Album of the Day: Iron & Wine, “Beast Epic”
By Joe Gross · August 24, 2017 Merch for this release:
2 x Vinyl LP, Vinyl LP, Compact Disc (CD), Cassette

“Killers, let go.” Is it a request? A demand? A prayer? All three?

It’s the first refrain on the lovely, dense Beast Epic, and for an album that is far more adult love songs and folk-shamble than overt politics, that line can’t help but resonate in a moment like the present.

Born in South Carolina, Sam Beam (doing business as Iron & Wine since 2001 or so) is a Mid-Atlantic/Southeast native; he went to college in Richmond, VA, currently lives in North Carolina, and has lived in Florida and Central Texas. His work has always felt homegrown in a Southern college town—perhaps a town inhabited by smart goof-offs like Wooderson from Dazed and Confused, or those who grew up listening to R.E.M. (the band hails from Athens, GA). It may be that Beam, possibly unconsciously, wanted to reinvent the South as a locus of slack.

It’s easy to forget how whispery-gorgeous and moving Beam’s debut, The Creek Drank the Cradle, and the nearly-as-excellent follow-up, Our Endless Numbered Days, were, how much they spoke to indie kids and psych-folk nerds alike, how they answered the musical question, “What if Paul Simon was a young, gentle post-9/11 dad with a four-track?” Save for the stunning epic tune “The Trapeze Swinger” from his double-album Around the Well, nothing that Beam has done since quite captured those albums’ verklempt intimacy.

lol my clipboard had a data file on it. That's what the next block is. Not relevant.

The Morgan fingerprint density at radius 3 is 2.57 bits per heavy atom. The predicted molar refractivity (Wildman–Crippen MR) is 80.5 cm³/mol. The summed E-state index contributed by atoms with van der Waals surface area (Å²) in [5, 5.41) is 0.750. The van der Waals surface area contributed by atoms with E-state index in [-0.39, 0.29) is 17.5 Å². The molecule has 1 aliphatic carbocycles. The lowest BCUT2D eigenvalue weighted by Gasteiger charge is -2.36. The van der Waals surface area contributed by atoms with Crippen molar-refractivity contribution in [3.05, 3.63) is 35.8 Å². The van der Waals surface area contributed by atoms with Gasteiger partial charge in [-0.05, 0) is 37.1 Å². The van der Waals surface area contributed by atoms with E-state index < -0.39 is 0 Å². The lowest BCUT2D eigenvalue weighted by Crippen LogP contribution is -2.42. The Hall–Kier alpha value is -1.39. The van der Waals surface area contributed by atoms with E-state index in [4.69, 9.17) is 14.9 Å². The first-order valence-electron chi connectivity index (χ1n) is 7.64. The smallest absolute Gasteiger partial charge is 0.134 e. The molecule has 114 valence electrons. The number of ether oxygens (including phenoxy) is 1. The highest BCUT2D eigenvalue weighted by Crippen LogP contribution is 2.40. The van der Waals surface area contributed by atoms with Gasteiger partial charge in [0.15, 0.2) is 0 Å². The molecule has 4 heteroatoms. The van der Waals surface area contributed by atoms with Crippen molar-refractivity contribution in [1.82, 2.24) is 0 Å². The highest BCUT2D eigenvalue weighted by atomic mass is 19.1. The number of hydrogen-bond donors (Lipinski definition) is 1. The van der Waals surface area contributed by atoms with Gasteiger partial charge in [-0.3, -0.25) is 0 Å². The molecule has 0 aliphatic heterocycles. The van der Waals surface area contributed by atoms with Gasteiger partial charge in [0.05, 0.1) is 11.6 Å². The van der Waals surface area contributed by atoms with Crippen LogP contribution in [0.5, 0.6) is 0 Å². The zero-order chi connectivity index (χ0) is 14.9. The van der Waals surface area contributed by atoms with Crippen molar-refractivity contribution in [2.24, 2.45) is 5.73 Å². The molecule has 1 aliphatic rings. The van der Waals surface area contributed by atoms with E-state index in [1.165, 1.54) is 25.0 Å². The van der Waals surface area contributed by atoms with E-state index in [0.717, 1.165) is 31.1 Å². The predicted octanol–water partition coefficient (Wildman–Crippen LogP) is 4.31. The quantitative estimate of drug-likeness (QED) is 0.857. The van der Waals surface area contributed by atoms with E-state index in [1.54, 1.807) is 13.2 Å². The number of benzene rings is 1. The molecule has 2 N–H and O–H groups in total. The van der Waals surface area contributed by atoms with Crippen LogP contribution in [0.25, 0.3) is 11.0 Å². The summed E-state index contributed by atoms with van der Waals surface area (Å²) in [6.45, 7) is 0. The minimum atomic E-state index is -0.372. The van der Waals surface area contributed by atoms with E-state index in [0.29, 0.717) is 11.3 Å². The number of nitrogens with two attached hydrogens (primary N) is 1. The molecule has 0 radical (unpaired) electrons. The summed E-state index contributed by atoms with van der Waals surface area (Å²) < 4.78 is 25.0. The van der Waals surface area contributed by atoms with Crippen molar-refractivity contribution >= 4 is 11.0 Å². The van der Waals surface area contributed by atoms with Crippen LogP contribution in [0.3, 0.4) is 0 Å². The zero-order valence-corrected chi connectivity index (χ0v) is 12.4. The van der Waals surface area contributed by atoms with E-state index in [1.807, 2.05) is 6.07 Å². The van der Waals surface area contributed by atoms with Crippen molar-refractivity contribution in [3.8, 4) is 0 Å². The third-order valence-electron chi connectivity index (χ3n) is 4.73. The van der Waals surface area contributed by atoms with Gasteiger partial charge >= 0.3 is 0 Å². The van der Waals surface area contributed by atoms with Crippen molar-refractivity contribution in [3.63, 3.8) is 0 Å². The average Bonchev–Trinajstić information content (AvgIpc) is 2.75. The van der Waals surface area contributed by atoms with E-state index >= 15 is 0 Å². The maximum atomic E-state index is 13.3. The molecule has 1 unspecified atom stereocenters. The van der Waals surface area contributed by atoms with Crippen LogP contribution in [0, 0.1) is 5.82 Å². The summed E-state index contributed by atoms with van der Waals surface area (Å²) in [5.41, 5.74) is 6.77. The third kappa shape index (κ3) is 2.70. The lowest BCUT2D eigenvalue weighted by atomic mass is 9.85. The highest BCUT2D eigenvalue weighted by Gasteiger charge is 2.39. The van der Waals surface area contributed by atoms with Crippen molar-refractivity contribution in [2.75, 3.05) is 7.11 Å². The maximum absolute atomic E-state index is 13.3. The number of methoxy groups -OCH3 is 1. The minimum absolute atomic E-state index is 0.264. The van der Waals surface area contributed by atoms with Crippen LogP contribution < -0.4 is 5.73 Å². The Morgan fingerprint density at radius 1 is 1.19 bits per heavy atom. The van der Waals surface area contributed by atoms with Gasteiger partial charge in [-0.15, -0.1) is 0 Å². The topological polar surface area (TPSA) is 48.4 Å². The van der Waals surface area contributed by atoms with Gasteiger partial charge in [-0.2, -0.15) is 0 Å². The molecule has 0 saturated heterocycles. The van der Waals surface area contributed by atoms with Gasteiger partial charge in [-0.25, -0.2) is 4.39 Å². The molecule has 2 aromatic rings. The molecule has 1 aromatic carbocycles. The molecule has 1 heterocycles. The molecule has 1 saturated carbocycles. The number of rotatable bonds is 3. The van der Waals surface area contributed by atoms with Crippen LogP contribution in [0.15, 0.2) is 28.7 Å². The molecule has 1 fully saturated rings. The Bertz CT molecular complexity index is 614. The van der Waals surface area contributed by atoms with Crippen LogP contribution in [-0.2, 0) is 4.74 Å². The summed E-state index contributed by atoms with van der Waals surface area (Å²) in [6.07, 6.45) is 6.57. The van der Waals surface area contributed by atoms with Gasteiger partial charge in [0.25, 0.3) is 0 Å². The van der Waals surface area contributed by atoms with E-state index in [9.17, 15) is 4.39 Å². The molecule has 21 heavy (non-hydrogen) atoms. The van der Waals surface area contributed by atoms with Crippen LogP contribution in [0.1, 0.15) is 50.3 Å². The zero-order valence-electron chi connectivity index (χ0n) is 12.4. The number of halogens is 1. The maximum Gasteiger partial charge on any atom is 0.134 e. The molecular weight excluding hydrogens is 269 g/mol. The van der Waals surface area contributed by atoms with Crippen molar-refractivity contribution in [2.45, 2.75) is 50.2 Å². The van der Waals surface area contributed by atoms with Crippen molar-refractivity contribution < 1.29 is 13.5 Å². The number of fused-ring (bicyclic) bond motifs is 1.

But Beast Epic, released on Sub Pop, sounds like an update of those early works, a smooth amalgam of mature emotion and full-band acoustic craft; you’d be hard-pressed to find an electric guitar anywhere. Recorded nearly live in Chicago, Beast Epic works best when Beam’s melodies are simplest and most direct (like on album opener “Claim Your Ghost” and “Bitter Truth”). Teddy Rankin Parker’s cello and Joe Adamik’s floppy drums give even the slighter tunes a pleasing acoustic ramble that recalls Dylan’s Desire a bit. Does one miss the kids-are-sleeping whisper? A bit. But we all get older, even if our hearts try to stay the same age.

—Joe Gross

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